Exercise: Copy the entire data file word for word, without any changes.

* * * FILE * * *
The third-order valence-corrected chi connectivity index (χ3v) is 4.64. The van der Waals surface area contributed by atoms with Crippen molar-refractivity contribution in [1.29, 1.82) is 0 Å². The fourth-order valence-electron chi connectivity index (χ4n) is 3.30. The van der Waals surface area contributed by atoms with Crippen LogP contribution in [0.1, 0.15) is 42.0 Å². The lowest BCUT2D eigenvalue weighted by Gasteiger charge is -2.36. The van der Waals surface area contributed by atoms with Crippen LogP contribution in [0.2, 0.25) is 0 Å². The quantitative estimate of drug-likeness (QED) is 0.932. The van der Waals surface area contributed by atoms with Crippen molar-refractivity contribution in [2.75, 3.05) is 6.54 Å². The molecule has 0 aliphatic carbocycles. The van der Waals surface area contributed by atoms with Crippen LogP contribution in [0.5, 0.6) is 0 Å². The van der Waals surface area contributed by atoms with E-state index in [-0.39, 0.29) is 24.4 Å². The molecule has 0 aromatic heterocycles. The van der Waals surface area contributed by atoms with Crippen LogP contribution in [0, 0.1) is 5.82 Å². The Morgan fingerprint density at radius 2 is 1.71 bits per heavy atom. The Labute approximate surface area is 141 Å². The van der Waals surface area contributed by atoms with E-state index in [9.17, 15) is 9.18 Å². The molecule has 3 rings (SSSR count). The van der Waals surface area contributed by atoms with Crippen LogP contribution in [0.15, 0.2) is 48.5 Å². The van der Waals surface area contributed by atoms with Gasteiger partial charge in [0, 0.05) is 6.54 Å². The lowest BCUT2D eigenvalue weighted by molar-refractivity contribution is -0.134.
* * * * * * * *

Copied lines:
The third-order valence-corrected chi connectivity index (χ3v) is 4.64. The van der Waals surface area contributed by atoms with Crippen molar-refractivity contribution in [1.29, 1.82) is 0 Å². The fourth-order valence-electron chi connectivity index (χ4n) is 3.30. The van der Waals surface area contributed by atoms with Crippen LogP contribution in [0.1, 0.15) is 42.0 Å². The lowest BCUT2D eigenvalue weighted by Gasteiger charge is -2.36. The van der Waals surface area contributed by atoms with Crippen LogP contribution in [0.2, 0.25) is 0 Å². The quantitative estimate of drug-likeness (QED) is 0.932. The van der Waals surface area contributed by atoms with Crippen molar-refractivity contribution in [2.75, 3.05) is 6.54 Å². The molecule has 0 aliphatic carbocycles. The van der Waals surface area contributed by atoms with Crippen LogP contribution in [0.5, 0.6) is 0 Å². The van der Waals surface area contributed by atoms with E-state index in [-0.39, 0.29) is 24.4 Å². The molecule has 0 aromatic heterocycles. The van der Waals surface area contributed by atoms with Crippen LogP contribution in [0, 0.1) is 5.82 Å². The Morgan fingerprint density at radius 2 is 1.71 bits per heavy atom. The Labute approximate surface area is 141 Å². The van der Waals surface area contributed by atoms with E-state index in [9.17, 15) is 9.18 Å². The molecule has 3 rings (SSSR count). The van der Waals surface area contributed by atoms with Crippen LogP contribution in [0.15, 0.2) is 48.5 Å². The van der Waals surface area contributed by atoms with Gasteiger partial charge in [0, 0.05) is 6.54 Å². The lowest BCUT2D eigenvalue weighted by molar-refractivity contribution is -0.134.